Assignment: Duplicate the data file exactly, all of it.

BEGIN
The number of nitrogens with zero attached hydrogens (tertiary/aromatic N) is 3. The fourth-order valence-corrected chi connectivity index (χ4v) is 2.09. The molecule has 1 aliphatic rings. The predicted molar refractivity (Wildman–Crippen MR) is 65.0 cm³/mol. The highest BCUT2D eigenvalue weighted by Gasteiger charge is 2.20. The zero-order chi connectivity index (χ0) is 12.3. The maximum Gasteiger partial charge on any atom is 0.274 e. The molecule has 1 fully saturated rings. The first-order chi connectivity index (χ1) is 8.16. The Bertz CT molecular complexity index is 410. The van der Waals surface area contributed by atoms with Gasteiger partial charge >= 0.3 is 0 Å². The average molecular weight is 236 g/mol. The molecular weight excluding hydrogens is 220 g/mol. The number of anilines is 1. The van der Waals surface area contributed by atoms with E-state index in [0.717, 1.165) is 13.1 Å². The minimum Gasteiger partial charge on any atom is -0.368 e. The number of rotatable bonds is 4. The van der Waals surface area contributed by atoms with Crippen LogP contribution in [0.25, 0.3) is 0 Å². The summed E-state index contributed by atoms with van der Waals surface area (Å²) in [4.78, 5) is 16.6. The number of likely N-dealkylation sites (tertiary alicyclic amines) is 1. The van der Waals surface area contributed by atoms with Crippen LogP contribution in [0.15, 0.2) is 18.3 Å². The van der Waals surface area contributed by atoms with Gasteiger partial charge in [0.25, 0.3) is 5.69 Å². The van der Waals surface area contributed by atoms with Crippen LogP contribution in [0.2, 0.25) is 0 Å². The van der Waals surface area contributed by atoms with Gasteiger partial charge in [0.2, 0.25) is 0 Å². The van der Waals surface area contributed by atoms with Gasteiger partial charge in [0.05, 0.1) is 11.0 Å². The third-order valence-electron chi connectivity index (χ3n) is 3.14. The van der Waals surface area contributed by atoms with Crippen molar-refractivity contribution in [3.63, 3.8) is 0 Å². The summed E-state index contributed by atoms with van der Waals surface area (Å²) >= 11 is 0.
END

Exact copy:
The number of nitrogens with zero attached hydrogens (tertiary/aromatic N) is 3. The fourth-order valence-corrected chi connectivity index (χ4v) is 2.09. The molecule has 1 aliphatic rings. The predicted molar refractivity (Wildman–Crippen MR) is 65.0 cm³/mol. The highest BCUT2D eigenvalue weighted by Gasteiger charge is 2.20. The zero-order chi connectivity index (χ0) is 12.3. The maximum Gasteiger partial charge on any atom is 0.274 e. The molecule has 1 fully saturated rings. The first-order chi connectivity index (χ1) is 8.16. The Bertz CT molecular complexity index is 410. The van der Waals surface area contributed by atoms with Gasteiger partial charge >= 0.3 is 0 Å². The average molecular weight is 236 g/mol. The molecular weight excluding hydrogens is 220 g/mol. The number of anilines is 1. The van der Waals surface area contributed by atoms with E-state index in [0.717, 1.165) is 13.1 Å². The minimum Gasteiger partial charge on any atom is -0.368 e. The number of rotatable bonds is 4. The van der Waals surface area contributed by atoms with Crippen LogP contribution in [0.25, 0.3) is 0 Å². The summed E-state index contributed by atoms with van der Waals surface area (Å²) in [4.78, 5) is 16.6. The number of likely N-dealkylation sites (tertiary alicyclic amines) is 1. The van der Waals surface area contributed by atoms with Crippen LogP contribution in [0.15, 0.2) is 18.3 Å². The van der Waals surface area contributed by atoms with Gasteiger partial charge in [0.25, 0.3) is 5.69 Å². The van der Waals surface area contributed by atoms with Crippen LogP contribution in [0.2, 0.25) is 0 Å². The van der Waals surface area contributed by atoms with Gasteiger partial charge in [0.2, 0.25) is 0 Å². The van der Waals surface area contributed by atoms with Gasteiger partial charge in [0.05, 0.1) is 11.0 Å². The third-order valence-electron chi connectivity index (χ3n) is 3.14. The van der Waals surface area contributed by atoms with Crippen molar-refractivity contribution in [3.63, 3.8) is 0 Å². The summed E-state index contributed by atoms with van der Waals surface area (Å²) >= 11 is 0.